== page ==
One of the things we studied at McDaniel College was the difference between a premise and a story.
A premise is an idea. Dictonary.com defines it as "a proposition supporting or helping to support a conclusion." It comes from two Latin words meaning "to put before." So, basically, it's the underlying idea that supports your story--and has to come before you can build your story.
A story, according to Aristotle, has a beginning, a middle and an end. Stories also have characters, settings and plots.
Your premise asks the question, "What if...?" Your story answers that question.
Robert Louis Stevens once drew a map to pass the time on a rainy vacation. The map
inspired Treasure Island.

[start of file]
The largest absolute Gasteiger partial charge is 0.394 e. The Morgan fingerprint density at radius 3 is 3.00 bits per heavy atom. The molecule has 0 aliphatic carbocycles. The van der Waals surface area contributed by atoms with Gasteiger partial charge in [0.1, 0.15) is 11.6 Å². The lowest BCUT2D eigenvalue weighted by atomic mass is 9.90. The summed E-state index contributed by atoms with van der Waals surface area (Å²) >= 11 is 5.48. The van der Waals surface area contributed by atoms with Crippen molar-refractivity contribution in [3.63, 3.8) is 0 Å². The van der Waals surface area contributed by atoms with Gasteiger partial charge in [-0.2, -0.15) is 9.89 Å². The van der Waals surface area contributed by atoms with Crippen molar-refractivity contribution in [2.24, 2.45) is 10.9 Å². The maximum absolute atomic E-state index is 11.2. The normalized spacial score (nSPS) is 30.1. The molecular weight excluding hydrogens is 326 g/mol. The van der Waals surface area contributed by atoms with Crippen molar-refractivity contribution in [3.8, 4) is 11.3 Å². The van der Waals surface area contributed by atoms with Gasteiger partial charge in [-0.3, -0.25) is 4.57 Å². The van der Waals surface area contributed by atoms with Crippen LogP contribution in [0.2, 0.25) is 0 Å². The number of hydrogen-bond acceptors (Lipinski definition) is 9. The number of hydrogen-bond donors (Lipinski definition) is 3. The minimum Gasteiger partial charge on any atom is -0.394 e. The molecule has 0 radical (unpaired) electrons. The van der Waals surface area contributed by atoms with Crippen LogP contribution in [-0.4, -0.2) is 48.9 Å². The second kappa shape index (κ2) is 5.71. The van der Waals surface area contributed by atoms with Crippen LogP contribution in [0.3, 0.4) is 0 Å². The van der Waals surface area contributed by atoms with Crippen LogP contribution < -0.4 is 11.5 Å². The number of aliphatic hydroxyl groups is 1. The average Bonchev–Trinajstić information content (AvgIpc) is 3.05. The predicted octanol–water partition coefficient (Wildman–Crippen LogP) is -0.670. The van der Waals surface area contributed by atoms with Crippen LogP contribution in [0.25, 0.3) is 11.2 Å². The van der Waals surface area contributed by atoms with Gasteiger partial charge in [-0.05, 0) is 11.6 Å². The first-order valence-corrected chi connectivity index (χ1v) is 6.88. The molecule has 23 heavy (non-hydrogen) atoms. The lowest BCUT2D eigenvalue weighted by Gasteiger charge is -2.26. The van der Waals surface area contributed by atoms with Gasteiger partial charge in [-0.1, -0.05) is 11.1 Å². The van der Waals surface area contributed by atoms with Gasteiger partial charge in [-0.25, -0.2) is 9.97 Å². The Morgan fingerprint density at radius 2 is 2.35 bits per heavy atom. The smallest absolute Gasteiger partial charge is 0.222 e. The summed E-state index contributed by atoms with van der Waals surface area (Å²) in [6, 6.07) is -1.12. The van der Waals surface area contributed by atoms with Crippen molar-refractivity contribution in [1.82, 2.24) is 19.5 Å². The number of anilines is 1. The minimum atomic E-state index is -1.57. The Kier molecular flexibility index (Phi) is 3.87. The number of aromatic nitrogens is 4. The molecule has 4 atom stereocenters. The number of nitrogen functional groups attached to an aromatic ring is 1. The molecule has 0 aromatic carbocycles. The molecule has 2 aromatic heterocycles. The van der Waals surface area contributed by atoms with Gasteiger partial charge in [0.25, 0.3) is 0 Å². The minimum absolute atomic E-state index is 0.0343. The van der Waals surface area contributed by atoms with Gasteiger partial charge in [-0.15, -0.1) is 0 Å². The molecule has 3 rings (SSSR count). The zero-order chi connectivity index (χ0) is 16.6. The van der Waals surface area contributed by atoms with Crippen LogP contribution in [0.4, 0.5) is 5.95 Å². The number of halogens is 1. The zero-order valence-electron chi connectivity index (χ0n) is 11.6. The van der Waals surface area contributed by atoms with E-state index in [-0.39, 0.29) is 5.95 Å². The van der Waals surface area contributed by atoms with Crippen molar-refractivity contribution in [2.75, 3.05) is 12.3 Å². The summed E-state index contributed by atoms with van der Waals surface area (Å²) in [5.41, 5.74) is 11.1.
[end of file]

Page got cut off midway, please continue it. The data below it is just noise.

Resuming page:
The Lion, the Witch and the Wardrobe came to 16-year-old C.S. Lewis as a daydream.
Jules Verne got the idea for Around the World in 80 Days from a newspaper advertisement offering such a trip.
A lot of my writer friends complain that it's tough to come up with ideas, but once they have an idea they can run a marathon with it.
I'm just the opposite. Premises grow like weeds in my brain (probably thrive in all that manure). It's story that's tough for me. Figuring out what kinds of characters and plot will allow my premises to blossom into full-blown stories is like trying to make fire from flint. If all I had to do was strike rocks together and generate sparks, it would be great. But there's that whole mess with tinder and twigs and small branches and making sure there's enough oxygen and.... Okay, that metaphor's getting away from me.